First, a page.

The wood was to be stored in an old forge that formed part of our basement. Our house was built on a slope, with its rear cut into the bedrock. The back wall of the basement was an outcrop of granite.
The narrow village street rose sharply round the back of the house and would only accommodate one vehicle at a time.
The woodsman arrived at three o'clock, a mist of alcohol haloing his head and a cigarette firmly jammed between his teeth. He drove a small van that resembled a pick-up with a roof, and he took great pride in the fact that it held exactly one steer of wood (one cubic metre).
It took several attempts to manoeuvre the van into position on the hill, and one such effort included the rearrangement of the handrail at the top of the shallow steps that led down to the basement door. But he didn't seem to mind, and once he was satisfied that his vehicle was parked at a suitable angle, a piece of wood retained for the purpose was jammed under a rear wheel.
Once out of the van he produced a broad leather belt - a back support - and while he struggled into it he enlightened us as to his various health problems. These included not only a damaged back but a dicky heart.
Feeling that there was a high risk of this man passing away on our premises, my husband and I promptly rolled up our sleeves and prepared to help with the unloading and the stacking of the wood.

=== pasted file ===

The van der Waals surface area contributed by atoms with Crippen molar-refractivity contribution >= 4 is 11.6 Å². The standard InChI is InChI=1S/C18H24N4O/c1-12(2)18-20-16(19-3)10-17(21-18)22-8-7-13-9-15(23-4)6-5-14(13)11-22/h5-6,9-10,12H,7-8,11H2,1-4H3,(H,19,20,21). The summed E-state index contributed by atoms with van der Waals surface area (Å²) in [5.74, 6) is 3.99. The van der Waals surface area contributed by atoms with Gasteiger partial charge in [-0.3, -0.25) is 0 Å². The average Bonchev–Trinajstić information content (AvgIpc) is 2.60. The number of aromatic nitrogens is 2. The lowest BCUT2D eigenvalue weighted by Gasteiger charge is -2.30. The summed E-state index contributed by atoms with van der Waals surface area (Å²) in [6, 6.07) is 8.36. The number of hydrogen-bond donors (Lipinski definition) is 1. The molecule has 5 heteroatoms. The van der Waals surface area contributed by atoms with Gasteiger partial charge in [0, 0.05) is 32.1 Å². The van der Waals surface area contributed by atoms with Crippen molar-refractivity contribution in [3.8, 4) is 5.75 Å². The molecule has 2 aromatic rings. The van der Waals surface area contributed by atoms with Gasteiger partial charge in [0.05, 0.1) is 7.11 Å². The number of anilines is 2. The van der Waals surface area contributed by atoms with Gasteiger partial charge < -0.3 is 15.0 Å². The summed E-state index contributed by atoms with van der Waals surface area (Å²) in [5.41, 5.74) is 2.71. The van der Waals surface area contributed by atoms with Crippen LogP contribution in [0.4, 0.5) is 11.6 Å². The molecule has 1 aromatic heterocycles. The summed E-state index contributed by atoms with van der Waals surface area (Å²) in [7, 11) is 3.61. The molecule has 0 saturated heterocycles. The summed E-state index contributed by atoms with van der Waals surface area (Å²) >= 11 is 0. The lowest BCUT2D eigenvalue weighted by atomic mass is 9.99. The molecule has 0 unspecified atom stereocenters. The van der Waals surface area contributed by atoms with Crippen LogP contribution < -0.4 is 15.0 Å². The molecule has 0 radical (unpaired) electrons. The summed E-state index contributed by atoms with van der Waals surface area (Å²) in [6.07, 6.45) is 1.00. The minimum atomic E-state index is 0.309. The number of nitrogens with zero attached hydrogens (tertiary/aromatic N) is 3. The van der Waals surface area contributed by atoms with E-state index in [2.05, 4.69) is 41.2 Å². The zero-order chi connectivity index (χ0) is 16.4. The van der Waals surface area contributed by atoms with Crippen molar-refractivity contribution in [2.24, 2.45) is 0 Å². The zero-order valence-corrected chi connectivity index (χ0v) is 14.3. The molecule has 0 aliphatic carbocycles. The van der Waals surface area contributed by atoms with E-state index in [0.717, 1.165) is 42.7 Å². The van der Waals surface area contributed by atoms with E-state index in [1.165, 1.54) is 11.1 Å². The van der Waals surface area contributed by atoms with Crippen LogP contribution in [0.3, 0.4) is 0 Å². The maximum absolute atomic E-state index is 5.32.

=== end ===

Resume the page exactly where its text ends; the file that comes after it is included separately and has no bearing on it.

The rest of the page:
It had to be carried down a flight of steps and into the forge to be stacked against the far wall. By the time the task was completed the woodsman's complexion was decidedly florid, and his breath was coming in wheezy gasps. However, a further cigarette settled him, and pleasantries were exchanged before he clambered back into his van and drove off.
During our time in the village we had many more deliveries of wood, and each occasion caused us a great deal of stress regarding the woodsman's possible demise. But he was always cheery, always delivered no matter how difficult the circumstances, and nothing was too much trouble.
We saw him on many occasions and in different circumstances connected to the social aspect of village life. I will always remember seeing him dancing with his elegantly attired wife between one of the numerous courses of a New Year celebratory meal at the local restaurant. It seemed that here was a man who, despite the havoc his life-style was raging on his bodily functioning, enjoyed himself, and that for him was the most important aspect of being alive.
We had little in common, particularly on the political front (he was rumoured to be extremely right wing) but that didn't matter. There is a superficial aspect of life that should be allowed to remain so - the casual friendliness that binds people in a common situation - and makes everyday life that bit warmer.